10 --> the pivotal technology for that is the now ever so commonplace fast, high storage capacity laptop PC. If you have a Mac -- which I do not now recommend because of the monopolistic behaviour and linked questionable moral stances taken by Apple -- iMovie is a capable editing and production tool, and comes with the machine. PC's come with or can get some version of Windows Movie Maker, but that is not as capable. 

NB, Aug 19 2013: On vid production. We are talking here of doing maybe 10 minute vid clips to use with presentations and in classes. I think a good notebook PC with 2 GHz and 4 GB of memory and a 250 GB hard drive will be quite adequate. Another item for consideration would be an All In One "super-tablet" PC, with that sort of capability, such as this IdeaCenter 23" B540 unit with 3.3 GHz processor, with 4 GB RAM and 1,000 GB hard drive from Lenovo:

. . . which I would use with a wireless keyboard and multi-touch track pad such as this US$ 25 B400 unit from Logitech -- currently Amazon's no 1 bestselling computer keyboard:


11 --> At the next tier, there are many Nonlinear Video Editor packages that can be had for US$40 - 150 that seem quite capable, and Sony's Vegas Movie Studio and Acrobat's Premiere Elements seem to be yardsticks to judge your choice by. (Beyond that, Blender is a free 3-d multimedia production platform with nonlinear video and audio editors, but the entry skill level is fairly steep.)

UPDATE, July 18, 2013a: Lightworks, now available free for Windows and projected to go full open source with Apple's OSX and Linux versions [cf. Wiki article here], is a full bore, professional Non-Linear Video Editing platform. It is well worth taking note of and developing as a possible platform for video production. Warning (unsurprisingly), system resources "hog," by contrast with say Blender.  Basic overview tutorial:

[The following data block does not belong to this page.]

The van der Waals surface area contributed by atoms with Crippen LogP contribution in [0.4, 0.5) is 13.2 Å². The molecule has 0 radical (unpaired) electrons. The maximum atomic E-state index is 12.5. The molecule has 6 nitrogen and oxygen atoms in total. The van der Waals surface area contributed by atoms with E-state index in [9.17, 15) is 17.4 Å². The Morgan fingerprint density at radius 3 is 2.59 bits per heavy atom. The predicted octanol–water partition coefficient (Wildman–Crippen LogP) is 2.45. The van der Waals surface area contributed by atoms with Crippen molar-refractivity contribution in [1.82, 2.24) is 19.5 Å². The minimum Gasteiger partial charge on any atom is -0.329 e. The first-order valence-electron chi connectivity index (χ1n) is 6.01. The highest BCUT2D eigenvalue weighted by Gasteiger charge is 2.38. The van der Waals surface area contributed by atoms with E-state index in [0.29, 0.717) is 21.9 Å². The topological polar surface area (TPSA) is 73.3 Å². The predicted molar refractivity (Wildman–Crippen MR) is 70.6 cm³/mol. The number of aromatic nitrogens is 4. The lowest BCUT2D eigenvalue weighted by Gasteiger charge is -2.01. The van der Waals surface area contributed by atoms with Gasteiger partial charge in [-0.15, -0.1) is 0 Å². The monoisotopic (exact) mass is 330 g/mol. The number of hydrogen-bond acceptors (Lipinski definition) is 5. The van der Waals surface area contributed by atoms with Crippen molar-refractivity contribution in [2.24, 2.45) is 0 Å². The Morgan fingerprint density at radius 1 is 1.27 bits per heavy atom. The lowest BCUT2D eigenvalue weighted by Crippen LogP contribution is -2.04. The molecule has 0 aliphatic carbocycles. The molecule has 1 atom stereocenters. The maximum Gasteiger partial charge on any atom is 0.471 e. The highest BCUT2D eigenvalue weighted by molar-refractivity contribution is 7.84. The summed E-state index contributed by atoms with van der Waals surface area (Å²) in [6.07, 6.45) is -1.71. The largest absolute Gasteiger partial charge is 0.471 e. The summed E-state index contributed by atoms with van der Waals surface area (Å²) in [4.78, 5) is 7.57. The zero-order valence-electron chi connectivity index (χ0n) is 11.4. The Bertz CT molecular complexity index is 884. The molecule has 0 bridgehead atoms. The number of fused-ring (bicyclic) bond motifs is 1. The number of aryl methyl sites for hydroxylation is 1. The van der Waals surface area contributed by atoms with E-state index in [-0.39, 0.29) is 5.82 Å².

(Online manual here, roundup on tutorials here. Notice the US$60/GBP 40 upgrade to "pro.")

12 --> There are online tutorials, there are books and training manuals, and courses or workshops can be organised.

13 --> But such things are no better than the content fed into them, and that content is no better than the skill and planning that went into them.

14 --> For instance, to produce effective video, one should at least know the sort of tips in the following video from Willowcreek Community Church:

15 --> Likewise we should know how to go beyond the power of the sort of key lighting that made this unusual portrait of an Italian lady by Frederick Leighton so effective:

16 --> that starts with the classic three point lighting, where a key light is balanced by a fill light that brings out details in shadow areas, and a backlight that picks out the focal subject from the backdrop.

17 --> Likewise, we need to know enough about planning a shoot, to make an effective presentation. The storyboard -- in effect a multipanel comic strip (stick figures will often do) laying out the timeline and camera angles, and integrated with scripts if any, is a key technique for this.

18 --> Once such a set of video and audio clips are shot, they can be loaded into a PC [along with still pictures], accessed by the editing software, and transformed into a video.

19 --> Onward, such videos can be integrated into presentations, or they can be used as in effect short movies in their own right.

20 --> And so, once we are producing our own reasonable quality content, we are in a position to use it strategically in classes, services, functions, and on the web or through smart phones and other means of dissemination.

21 --> But it is clear that we now need to develop effective short courses to equip a critical mass of people in our schools, churches, businesses, etc to produce content at this first level, and to work with technical professionals for developing more sophisticated content.

In short, our educators and techies need to be getting together to develop effective short courses and online tutorials about now . . . 

Again: why not now, why not here, why not us? END

PS: I see signs (as at June 22, 2013) that a course or workshop probably in the USA is using this post as a resource. Fine by me, why not drop me a line through here.

You may find the following links in the RH col of the blog useful: